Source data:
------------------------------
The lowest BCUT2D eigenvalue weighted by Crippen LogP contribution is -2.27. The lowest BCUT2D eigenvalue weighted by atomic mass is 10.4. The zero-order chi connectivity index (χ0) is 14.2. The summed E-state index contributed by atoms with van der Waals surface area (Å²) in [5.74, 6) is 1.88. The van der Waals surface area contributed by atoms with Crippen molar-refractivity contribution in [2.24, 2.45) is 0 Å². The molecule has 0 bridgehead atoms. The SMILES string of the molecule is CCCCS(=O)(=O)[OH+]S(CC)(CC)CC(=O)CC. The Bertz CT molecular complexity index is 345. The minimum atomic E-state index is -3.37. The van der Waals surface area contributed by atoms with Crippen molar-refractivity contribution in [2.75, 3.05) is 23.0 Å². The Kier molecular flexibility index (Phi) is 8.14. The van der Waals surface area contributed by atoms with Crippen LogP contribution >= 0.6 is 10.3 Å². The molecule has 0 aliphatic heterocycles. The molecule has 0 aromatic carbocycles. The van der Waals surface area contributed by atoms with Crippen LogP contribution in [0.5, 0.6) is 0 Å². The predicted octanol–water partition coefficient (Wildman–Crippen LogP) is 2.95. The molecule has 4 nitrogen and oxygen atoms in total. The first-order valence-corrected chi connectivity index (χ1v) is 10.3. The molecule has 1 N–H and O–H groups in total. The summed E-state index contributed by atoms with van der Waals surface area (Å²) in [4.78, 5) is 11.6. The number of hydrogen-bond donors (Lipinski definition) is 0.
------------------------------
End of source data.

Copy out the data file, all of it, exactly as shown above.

The lowest BCUT2D eigenvalue weighted by Crippen LogP contribution is -2.27. The lowest BCUT2D eigenvalue weighted by atomic mass is 10.4. The zero-order chi connectivity index (χ0) is 14.2. The summed E-state index contributed by atoms with van der Waals surface area (Å²) in [5.74, 6) is 1.88. The van der Waals surface area contributed by atoms with Crippen molar-refractivity contribution in [2.24, 2.45) is 0 Å². The molecule has 0 bridgehead atoms. The SMILES string of the molecule is CCCCS(=O)(=O)[OH+]S(CC)(CC)CC(=O)CC. The Bertz CT molecular complexity index is 345. The minimum atomic E-state index is -3.37. The van der Waals surface area contributed by atoms with Crippen molar-refractivity contribution in [2.75, 3.05) is 23.0 Å². The Kier molecular flexibility index (Phi) is 8.14. The van der Waals surface area contributed by atoms with Crippen LogP contribution >= 0.6 is 10.3 Å². The molecule has 0 aliphatic heterocycles. The molecule has 0 aromatic carbocycles. The van der Waals surface area contributed by atoms with Crippen LogP contribution in [0.5, 0.6) is 0 Å². The predicted octanol–water partition coefficient (Wildman–Crippen LogP) is 2.95. The molecule has 4 nitrogen and oxygen atoms in total. The first-order valence-corrected chi connectivity index (χ1v) is 10.3. The molecule has 1 N–H and O–H groups in total. The summed E-state index contributed by atoms with van der Waals surface area (Å²) in [4.78, 5) is 11.6. The number of hydrogen-bond donors (Lipinski definition) is 0.